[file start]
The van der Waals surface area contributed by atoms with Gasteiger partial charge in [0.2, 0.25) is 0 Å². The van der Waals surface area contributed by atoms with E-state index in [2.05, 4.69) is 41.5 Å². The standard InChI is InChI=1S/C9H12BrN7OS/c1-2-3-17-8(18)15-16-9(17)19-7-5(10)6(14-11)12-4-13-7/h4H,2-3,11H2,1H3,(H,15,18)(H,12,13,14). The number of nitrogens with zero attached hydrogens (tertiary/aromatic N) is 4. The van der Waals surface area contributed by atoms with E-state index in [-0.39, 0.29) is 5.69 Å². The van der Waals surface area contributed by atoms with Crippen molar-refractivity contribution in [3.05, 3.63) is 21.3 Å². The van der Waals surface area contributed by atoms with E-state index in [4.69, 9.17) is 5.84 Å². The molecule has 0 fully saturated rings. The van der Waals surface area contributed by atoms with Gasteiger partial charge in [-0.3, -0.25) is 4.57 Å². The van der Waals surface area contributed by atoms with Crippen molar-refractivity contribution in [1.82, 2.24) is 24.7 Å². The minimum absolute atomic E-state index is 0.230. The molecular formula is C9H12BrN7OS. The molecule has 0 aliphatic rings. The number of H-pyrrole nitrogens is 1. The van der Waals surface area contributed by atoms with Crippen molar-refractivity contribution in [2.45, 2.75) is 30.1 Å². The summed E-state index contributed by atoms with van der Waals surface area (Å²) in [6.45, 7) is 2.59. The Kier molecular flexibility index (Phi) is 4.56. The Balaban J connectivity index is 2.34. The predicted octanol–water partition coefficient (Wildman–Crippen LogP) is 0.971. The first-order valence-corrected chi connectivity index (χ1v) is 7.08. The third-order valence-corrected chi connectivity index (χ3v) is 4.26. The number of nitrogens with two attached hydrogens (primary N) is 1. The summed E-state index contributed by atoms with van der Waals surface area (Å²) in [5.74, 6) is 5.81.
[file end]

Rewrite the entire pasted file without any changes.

The van der Waals surface area contributed by atoms with Gasteiger partial charge in [0.2, 0.25) is 0 Å². The van der Waals surface area contributed by atoms with E-state index in [2.05, 4.69) is 41.5 Å². The standard InChI is InChI=1S/C9H12BrN7OS/c1-2-3-17-8(18)15-16-9(17)19-7-5(10)6(14-11)12-4-13-7/h4H,2-3,11H2,1H3,(H,15,18)(H,12,13,14). The number of nitrogens with zero attached hydrogens (tertiary/aromatic N) is 4. The van der Waals surface area contributed by atoms with E-state index in [-0.39, 0.29) is 5.69 Å². The van der Waals surface area contributed by atoms with Crippen molar-refractivity contribution in [3.05, 3.63) is 21.3 Å². The van der Waals surface area contributed by atoms with E-state index in [4.69, 9.17) is 5.84 Å². The molecule has 0 fully saturated rings. The van der Waals surface area contributed by atoms with Gasteiger partial charge in [-0.3, -0.25) is 4.57 Å². The van der Waals surface area contributed by atoms with Crippen molar-refractivity contribution in [1.82, 2.24) is 24.7 Å². The minimum absolute atomic E-state index is 0.230. The molecular formula is C9H12BrN7OS. The molecule has 0 aliphatic rings. The number of H-pyrrole nitrogens is 1. The van der Waals surface area contributed by atoms with Crippen molar-refractivity contribution in [2.45, 2.75) is 30.1 Å². The summed E-state index contributed by atoms with van der Waals surface area (Å²) in [6.45, 7) is 2.59. The Kier molecular flexibility index (Phi) is 4.56. The Balaban J connectivity index is 2.34. The predicted octanol–water partition coefficient (Wildman–Crippen LogP) is 0.971. The first-order valence-corrected chi connectivity index (χ1v) is 7.08. The third-order valence-corrected chi connectivity index (χ3v) is 4.26. The number of nitrogens with two attached hydrogens (primary N) is 1. The summed E-state index contributed by atoms with van der Waals surface area (Å²) in [5.74, 6) is 5.81.